Hensarling Calls for More Transparent and Accountable Federal Reserve
July 15, 2015 -
WASHINGTON- Financial Services Committee Chairman Jeb Hensarling delivered the following opening statement at today’s Full Committee hearing with Federal Reserve Chair Janet Yellen:
Last week this committee began a series of hearings examining the Dodd-Frank Act on its fifth anniversary; an act which vastly expanded the powers and reach of the Federal Reserve beyond its traditional monetary policy role in historically unprecedented ways.
The evidence continues to mount that since the passage of Dodd-Frank, our nation is less stable, less prosperous, and less free. We continue to be mired in lackluster, halting economic growth.
Middle income paychecks are nearly $12,000 less compared to the average post-war recovery. And as the Ranking Member Ms. Waters told us just a few months ago, “the brutal truth is millions continue to teeter on the brink of poverty and collapse.”
One way our economy could be healthier is for the Federal Reserve to be more predictable in the conduct of monetary policy. During periods of expanded economic growth like the Great Moderation of 1987-2003, the Fed followed a more clearly communicated, understandable, and predictable convention or rule. America prospered.
Today we’re left with so-called “forward guidance,” which unfortunately remains somewhat amorphous, opaque, and improvisational. Too often, this leads to investors and consumers being lost in a rather hazy mist as they attempt to plan their economic futures and create a healthier economy for themselves and for us all. As one former Fed President has written, “Monetary policy uncertainty creates inefficiency in the capital market. The FOMC gives lip service to policy predictability but its statements are vague…The FOMC preaches that policy is data dependent but will not tell us what data and how.”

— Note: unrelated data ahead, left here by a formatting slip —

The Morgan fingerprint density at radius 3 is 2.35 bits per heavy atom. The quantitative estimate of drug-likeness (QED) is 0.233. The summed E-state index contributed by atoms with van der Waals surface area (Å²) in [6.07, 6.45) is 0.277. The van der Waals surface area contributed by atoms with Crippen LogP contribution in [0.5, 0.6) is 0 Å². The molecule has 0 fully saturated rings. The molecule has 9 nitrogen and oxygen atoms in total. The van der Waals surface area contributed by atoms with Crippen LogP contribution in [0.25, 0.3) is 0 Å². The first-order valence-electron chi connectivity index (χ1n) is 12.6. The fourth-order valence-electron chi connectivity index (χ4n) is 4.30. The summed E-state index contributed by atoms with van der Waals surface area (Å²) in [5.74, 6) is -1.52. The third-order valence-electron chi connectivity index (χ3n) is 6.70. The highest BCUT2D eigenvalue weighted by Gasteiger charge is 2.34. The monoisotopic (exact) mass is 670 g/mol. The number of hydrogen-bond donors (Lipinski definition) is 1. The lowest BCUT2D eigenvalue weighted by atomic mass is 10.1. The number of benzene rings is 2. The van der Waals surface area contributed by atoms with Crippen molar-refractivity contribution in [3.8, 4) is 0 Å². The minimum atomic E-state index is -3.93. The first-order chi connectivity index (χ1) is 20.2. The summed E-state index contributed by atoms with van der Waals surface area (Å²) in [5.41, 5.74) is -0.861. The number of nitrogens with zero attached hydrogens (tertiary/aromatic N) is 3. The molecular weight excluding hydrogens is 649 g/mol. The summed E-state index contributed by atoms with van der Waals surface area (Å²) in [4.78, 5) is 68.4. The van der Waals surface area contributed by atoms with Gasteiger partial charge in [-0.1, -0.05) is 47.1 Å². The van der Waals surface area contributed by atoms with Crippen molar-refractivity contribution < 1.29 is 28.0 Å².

Following a monetary policy convention or rule of the Fed’s own choosing with the power to amend it or deviate from it at the Fed’s own choosing in no way interferes with the Fed’s monetary policy independence. Accountability and independence are not mutually exclusive concepts.
Next, we in Congress would be grossly be negligent if we do not engage in greater oversight of the Federal Reserve System.
Again, Dodd-Frank confers sweeping new powers on the Fed to regulate and control virtually every corner of the financial services sector of our economy, completely separate and apart from its traditional monetary policy role. Yet too often, the Fed appears to shield these activates from public view and improperly cloaking them behind monetary policy independence.
Second, the Fed has now employed historically unprecedented methods – from intervening to prop up select credit markets, to paying interest on excess reserves, to keeping interest rates near zero for almost seven years. By doing so the Fed has certainly blurred the lines between fiscal and monetary policy.
Finally, the Fed has recently crossed the line by willfully ignoring a lawful congressional subpoena for documents. This is inexcusable and unsupported by legal precedence. It cannot be allowed to stand. The Fed’s refusal to cooperate in a Congressional investigation threatens both its reputation and its credibility. The Fed is not above the law. This is a very serious matter and must be resolved.